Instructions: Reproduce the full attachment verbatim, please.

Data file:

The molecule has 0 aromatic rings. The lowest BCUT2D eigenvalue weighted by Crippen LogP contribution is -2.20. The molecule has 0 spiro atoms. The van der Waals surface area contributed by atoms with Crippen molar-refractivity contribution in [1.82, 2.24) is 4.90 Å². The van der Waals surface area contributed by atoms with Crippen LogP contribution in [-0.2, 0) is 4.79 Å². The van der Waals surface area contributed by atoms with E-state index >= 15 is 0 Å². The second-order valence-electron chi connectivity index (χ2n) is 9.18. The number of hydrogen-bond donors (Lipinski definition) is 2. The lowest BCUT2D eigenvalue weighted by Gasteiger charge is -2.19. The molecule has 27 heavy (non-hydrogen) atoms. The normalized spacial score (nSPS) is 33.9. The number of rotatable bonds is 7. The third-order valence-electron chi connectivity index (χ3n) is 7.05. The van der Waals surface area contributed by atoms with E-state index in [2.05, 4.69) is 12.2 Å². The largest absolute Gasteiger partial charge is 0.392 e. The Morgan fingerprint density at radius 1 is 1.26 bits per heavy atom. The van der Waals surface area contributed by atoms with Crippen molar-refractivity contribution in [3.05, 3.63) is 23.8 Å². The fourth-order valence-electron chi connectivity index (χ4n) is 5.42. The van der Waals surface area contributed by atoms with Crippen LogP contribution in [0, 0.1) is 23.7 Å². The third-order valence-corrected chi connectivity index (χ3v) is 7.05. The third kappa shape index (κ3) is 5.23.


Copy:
The molecule has 0 aromatic rings. The lowest BCUT2D eigenvalue weighted by Crippen LogP contribution is -2.20. The molecule has 0 spiro atoms. The van der Waals surface area contributed by atoms with Crippen molar-refractivity contribution in [1.82, 2.24) is 4.90 Å². The van der Waals surface area contributed by atoms with Crippen LogP contribution in [-0.2, 0) is 4.79 Å². The van der Waals surface area contributed by atoms with E-state index >= 15 is 0 Å². The second-order valence-electron chi connectivity index (χ2n) is 9.18. The number of hydrogen-bond donors (Lipinski definition) is 2. The lowest BCUT2D eigenvalue weighted by Gasteiger charge is -2.19. The molecule has 27 heavy (non-hydrogen) atoms. The normalized spacial score (nSPS) is 33.9. The number of rotatable bonds is 7. The third-order valence-electron chi connectivity index (χ3n) is 7.05. The van der Waals surface area contributed by atoms with E-state index in [2.05, 4.69) is 12.2 Å². The largest absolute Gasteiger partial charge is 0.392 e. The Morgan fingerprint density at radius 1 is 1.26 bits per heavy atom. The van der Waals surface area contributed by atoms with Crippen molar-refractivity contribution in [3.05, 3.63) is 23.8 Å². The fourth-order valence-electron chi connectivity index (χ4n) is 5.42. The van der Waals surface area contributed by atoms with Crippen LogP contribution in [0, 0.1) is 23.7 Å². The third-order valence-corrected chi connectivity index (χ3v) is 7.05. The third kappa shape index (κ3) is 5.23.